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Beware of IPOs and Wall Street Analysts

Facebook is a prime example of why you should be leery


The Wall Street Journal has an interesting piece that looks at the action between Wall Street analysts and the Facebook (NASDAQ:FB) IPO. No surprise, their investment advice wasn’t so helpful.

It’s true that analysts must meet tough disclosure and conflict requirements, primarily because of the abuses during the bubbly 1990s. Yet the fact is that it’s still rare to see a sell recommendation on an IPO. Simply put, it could wreck a deal.

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In the case of Facebook, the three lead underwriters — Morgan Stanley (NYSE:MS), JPMorgan (NYSE:JPM) and Goldman Sachs (NYSE:GS) — have issued about 40 reports on the stock, and they’ve all provided buy recommendations. This is so even though they’ve all lowered their price targets on the stock.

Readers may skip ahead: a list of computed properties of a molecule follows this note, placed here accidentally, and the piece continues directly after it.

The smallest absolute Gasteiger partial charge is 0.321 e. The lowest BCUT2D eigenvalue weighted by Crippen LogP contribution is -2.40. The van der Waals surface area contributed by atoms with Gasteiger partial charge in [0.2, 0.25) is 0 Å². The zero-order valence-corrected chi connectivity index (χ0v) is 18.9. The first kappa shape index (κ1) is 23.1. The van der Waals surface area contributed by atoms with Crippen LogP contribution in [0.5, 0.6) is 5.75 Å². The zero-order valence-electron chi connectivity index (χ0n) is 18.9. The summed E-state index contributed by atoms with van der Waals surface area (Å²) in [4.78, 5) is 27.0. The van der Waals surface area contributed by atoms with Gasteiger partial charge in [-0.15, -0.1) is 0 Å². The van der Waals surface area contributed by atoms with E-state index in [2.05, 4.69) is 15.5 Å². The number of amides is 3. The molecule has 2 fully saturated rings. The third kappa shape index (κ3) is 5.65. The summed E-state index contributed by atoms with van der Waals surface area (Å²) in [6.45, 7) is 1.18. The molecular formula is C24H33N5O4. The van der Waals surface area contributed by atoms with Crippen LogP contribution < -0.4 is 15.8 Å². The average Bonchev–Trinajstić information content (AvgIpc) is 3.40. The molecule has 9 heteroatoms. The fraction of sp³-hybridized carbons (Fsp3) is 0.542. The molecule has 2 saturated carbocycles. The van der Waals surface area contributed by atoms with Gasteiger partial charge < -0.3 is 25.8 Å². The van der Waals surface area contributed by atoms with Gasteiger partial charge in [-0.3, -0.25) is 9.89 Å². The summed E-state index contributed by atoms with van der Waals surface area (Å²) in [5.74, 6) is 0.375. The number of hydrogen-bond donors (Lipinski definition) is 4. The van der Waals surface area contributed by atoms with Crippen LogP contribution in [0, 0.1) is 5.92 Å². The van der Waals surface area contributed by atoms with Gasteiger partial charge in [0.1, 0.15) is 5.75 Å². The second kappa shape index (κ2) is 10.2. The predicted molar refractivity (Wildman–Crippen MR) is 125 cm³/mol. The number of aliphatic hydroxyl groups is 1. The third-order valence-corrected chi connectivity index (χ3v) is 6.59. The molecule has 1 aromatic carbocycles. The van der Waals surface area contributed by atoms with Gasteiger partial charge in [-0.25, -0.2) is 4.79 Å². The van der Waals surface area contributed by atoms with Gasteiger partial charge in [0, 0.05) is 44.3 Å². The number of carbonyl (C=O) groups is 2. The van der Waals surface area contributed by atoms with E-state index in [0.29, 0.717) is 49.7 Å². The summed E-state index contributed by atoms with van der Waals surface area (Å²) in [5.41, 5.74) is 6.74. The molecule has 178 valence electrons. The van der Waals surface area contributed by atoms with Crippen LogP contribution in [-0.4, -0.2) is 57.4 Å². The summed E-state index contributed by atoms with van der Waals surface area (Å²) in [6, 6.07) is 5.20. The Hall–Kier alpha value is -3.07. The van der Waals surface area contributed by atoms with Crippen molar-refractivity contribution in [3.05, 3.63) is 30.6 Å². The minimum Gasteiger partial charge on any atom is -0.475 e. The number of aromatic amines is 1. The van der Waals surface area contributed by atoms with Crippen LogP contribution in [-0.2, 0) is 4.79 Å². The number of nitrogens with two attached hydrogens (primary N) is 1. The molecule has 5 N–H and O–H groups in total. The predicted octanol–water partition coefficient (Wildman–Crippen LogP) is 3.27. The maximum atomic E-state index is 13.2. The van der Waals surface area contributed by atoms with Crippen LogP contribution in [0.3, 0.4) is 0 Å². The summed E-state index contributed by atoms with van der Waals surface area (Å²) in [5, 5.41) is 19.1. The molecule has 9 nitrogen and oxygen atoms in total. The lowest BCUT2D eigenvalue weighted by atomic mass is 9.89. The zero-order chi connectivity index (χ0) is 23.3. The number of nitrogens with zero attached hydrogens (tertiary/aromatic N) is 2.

In fact, Morgan Stanley recently settled a case with Massachusetts over allegations of lack of disclosure on the Facebook IPO. However, the fine was just $5 million, which is chump change for a huge investment bank.

Now, this is not to imply that Wall Street analysts are corrupt and that their opinions should be dismissed. If anything, their  reports often have useful information.

But when it comes to analysts’ stock recommendations, investors should still be leery. Let’s face it, Wall Street analysts have little incentive to be gutsy.

Tom Taulli runs the InvestorPlace blog IPO Playbook, a site dedicated to the hottest news and rumors about initial public offerings. He is also the author of “How to Create the Next Facebook” and “High-Profit IPO Strategies: Finding Breakout IPOs for Investors and Traders.”  Follow him on Twitter at @ttaulli. As of this writing, he did not hold a position in any of the aforementioned securities.

Article printed from InvestorPlace Media,

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